Pick the Perfect Voice Actor for Your Project in 4 Steps

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Photo Source: Mehmet Bahadir Senemoglu/Shutterstock

Finding the right voiceover actors is the difference between your project hitting all the right notes and falling completely flat. Would Mickey Mouse have defined Disney for generations without Walt giving him the right falsetto? Could the award-winning “Batman: The Animated Series” have found new dimensions to the Dark Knight if Kevin Conroy didn’t switch seamlessly between Bruce Wayne and his alter ego? What is the world of “Spongebob Squarepants” without the nasally notes of Tom Kenny? 

Give your art a chance to reach new heights by following these steps to casting the correct VO team. 

Break it all down  

Before selecting voice actors for your project, read your script thoroughly and work with your writers to understand what you need. “You start with the characters,” said casting director Mary Hidalgo (“Spider-Man: Into the Spider-Verse,” “Disenchantment”). “I get the character descriptions, and then I have to make lists according to their archetypes.”

Create a breakdown for each role, digging into details like age, geographical background, profession, and anything else that will help you imagine exactly what this character sounds like. Cross-reference these bios during your search for a voice actor to ensure each candidate is a fit. (If you’re looking for talent on Backstage, you can use filters to narrow down voice actors by their physical attributes, location, and skills.)

You don’t have to be too strict when it comes to the performer themself. For example, two of animation’s most iconic teen boys, Bart Simpson from “The Simpsons” and Bobby Hill from “King of the Hill,” are voiced by adult women: Nancy Cartwright and Pamela Adlon, respectively. So keep an open mind—if the voice ticks all the character’s boxes, don’t second-guess it. 

This process also extends to projects like narration and announcing. In these cases, you’ll need to establish the exact tone you’re looking for. A true crime documentary will require a much different mood than a grade-school math tutorial. Note the specific qualifications that will create the desired atmosphere.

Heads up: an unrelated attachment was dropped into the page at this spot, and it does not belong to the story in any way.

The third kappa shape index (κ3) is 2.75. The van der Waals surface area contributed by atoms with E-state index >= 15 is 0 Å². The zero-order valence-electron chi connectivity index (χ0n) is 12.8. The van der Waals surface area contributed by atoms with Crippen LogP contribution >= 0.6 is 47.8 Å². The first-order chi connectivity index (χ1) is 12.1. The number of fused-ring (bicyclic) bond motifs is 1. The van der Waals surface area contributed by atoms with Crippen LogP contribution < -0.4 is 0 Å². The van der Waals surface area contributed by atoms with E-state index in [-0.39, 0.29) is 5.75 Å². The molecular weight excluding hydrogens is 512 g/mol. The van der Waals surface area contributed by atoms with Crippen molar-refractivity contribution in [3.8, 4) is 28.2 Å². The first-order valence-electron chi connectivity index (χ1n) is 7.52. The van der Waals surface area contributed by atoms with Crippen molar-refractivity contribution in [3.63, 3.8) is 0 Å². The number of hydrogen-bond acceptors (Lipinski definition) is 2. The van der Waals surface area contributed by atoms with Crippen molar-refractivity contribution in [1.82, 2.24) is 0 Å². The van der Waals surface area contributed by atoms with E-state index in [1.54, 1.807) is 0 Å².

Weigh versatility vs. uniqueness

If you have a sizable cast to fill, think about actors who can handle more than one character. “We’re always looking for versatility, because a lot of times you’re going to need to do more than one role, especially on voiceover-only projects,” said video game CD Julia Bianco Schoeffling (“Spider-Man 2,” “The Legend of Zelda: Tears of the Kingdom”). 

In an ideal world, you’ll discover the next Mel “The Man of a Thousand Voices” Blanc, who played the majority of the “Looney Tunes” bunch at the height of his storied career. 

But there’s great value in a voice that stands out on its own. Patrick Warburton uses his distinctive, dolt-ish tones for each of his characters, whether it’s Kronk in “The Emperor’s New Groove” or Joe Swanson on “Family Guy.” But his voice is instantly recognizable, bringing an instant characterization and personality that no amount of exposition could.

Work with your budget limitations

On every project, you’ll have to balance your budget constraints with bringing your vision to life. You want to hire talent that will elevate your project—but there are additional costs beyond the casting process. That’s why it’s essential to know standard industry rates

Remember: Voice actors with lower rates don’t automatically translate to lower production costs. Early career performers have less experience with the non-performance aspects of creating art, like preparation, set-up, and tech fixes. They may also require more takes to land their lines. Seasoned talent will cost more up front, but you’re partially paying for their experience. 

This is where you must carefully consider your priorities. Is there a role you think is particularly challenging that needs to be performed on a tight timeline? That probably deserves more funds than a one-line part. 

Narrow down your options 

With the amount of voice actors out there, the sheer amount of candidates can be overwhelming. To make life easier as you start to wade through submissions, decide on a few tangibles that separate a “pass” from a “consider.” Does this actor have a professional demo reel? Do they have voiceover training on their résumé? Do they have their own equipment and/or studio, or will they need to record at a separate location? The more specific you can get, the easier it’ll be to pin down the perfect candidate. 

When you get to the very end of the process and the decision comes down to a tiny pool of actors, the choice is often a personal one. Maybe one actor’s voice hits you emotionally in a way you can’t quite put into words. Perhaps there’s something to their tone or pacing that just makes you imagine the character. It can even be as simple as having a conversation with the actor and realizing their enthusiasm matches your own. No matter what, this is your project. Find the voice that fits your vision. 

Once you’ve checked all these boxes and feel confident with your selection, you’ll be well on your way to making magic happen with your choice of voice actors.

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